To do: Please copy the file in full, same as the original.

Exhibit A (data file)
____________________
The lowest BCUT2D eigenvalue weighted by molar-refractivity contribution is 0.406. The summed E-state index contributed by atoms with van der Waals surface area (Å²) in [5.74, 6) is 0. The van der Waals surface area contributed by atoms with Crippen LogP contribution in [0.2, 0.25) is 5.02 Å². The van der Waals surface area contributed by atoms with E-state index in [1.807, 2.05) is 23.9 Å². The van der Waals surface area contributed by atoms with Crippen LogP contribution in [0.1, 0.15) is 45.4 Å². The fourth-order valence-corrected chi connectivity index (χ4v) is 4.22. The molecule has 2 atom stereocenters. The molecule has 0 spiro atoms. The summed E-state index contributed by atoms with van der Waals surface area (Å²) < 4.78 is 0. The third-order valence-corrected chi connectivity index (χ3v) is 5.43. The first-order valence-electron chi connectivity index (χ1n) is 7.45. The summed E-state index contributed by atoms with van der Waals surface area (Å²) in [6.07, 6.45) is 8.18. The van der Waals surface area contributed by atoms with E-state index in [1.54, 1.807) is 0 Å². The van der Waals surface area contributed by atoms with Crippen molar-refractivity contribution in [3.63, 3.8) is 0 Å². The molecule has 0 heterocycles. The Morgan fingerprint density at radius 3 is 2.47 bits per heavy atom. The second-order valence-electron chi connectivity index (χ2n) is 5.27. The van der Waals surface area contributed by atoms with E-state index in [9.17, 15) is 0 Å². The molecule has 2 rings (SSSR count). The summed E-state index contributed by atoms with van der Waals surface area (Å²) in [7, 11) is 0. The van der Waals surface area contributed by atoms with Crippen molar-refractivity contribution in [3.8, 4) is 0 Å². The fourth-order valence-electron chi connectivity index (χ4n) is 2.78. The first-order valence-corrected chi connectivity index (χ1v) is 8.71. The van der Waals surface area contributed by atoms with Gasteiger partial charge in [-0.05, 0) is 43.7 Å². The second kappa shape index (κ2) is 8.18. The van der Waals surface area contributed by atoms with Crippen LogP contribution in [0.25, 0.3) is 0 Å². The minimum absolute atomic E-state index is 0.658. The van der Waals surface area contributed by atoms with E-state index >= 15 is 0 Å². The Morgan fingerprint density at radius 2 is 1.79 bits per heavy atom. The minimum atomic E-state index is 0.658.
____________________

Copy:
The lowest BCUT2D eigenvalue weighted by molar-refractivity contribution is 0.406. The summed E-state index contributed by atoms with van der Waals surface area (Å²) in [5.74, 6) is 0. The van der Waals surface area contributed by atoms with Crippen LogP contribution in [0.2, 0.25) is 5.02 Å². The van der Waals surface area contributed by atoms with E-state index in [1.807, 2.05) is 23.9 Å². The van der Waals surface area contributed by atoms with Crippen LogP contribution in [0.1, 0.15) is 45.4 Å². The fourth-order valence-corrected chi connectivity index (χ4v) is 4.22. The molecule has 2 atom stereocenters. The molecule has 0 spiro atoms. The summed E-state index contributed by atoms with van der Waals surface area (Å²) < 4.78 is 0. The third-order valence-corrected chi connectivity index (χ3v) is 5.43. The first-order valence-electron chi connectivity index (χ1n) is 7.45. The summed E-state index contributed by atoms with van der Waals surface area (Å²) in [6.07, 6.45) is 8.18. The van der Waals surface area contributed by atoms with E-state index in [1.54, 1.807) is 0 Å². The van der Waals surface area contributed by atoms with Crippen molar-refractivity contribution in [3.63, 3.8) is 0 Å². The molecule has 0 heterocycles. The Morgan fingerprint density at radius 3 is 2.47 bits per heavy atom. The second-order valence-electron chi connectivity index (χ2n) is 5.27. The van der Waals surface area contributed by atoms with E-state index in [9.17, 15) is 0 Å². The molecule has 2 rings (SSSR count). The summed E-state index contributed by atoms with van der Waals surface area (Å²) in [7, 11) is 0. The van der Waals surface area contributed by atoms with Crippen molar-refractivity contribution in [3.8, 4) is 0 Å². The fourth-order valence-electron chi connectivity index (χ4n) is 2.78. The first-order valence-corrected chi connectivity index (χ1v) is 8.71. The van der Waals surface area contributed by atoms with Gasteiger partial charge in [-0.05, 0) is 43.7 Å². The second kappa shape index (κ2) is 8.18. The van der Waals surface area contributed by atoms with Crippen LogP contribution in [0.25, 0.3) is 0 Å². The minimum absolute atomic E-state index is 0.658. The van der Waals surface area contributed by atoms with E-state index >= 15 is 0 Å². The Morgan fingerprint density at radius 2 is 1.79 bits per heavy atom. The minimum atomic E-state index is 0.658.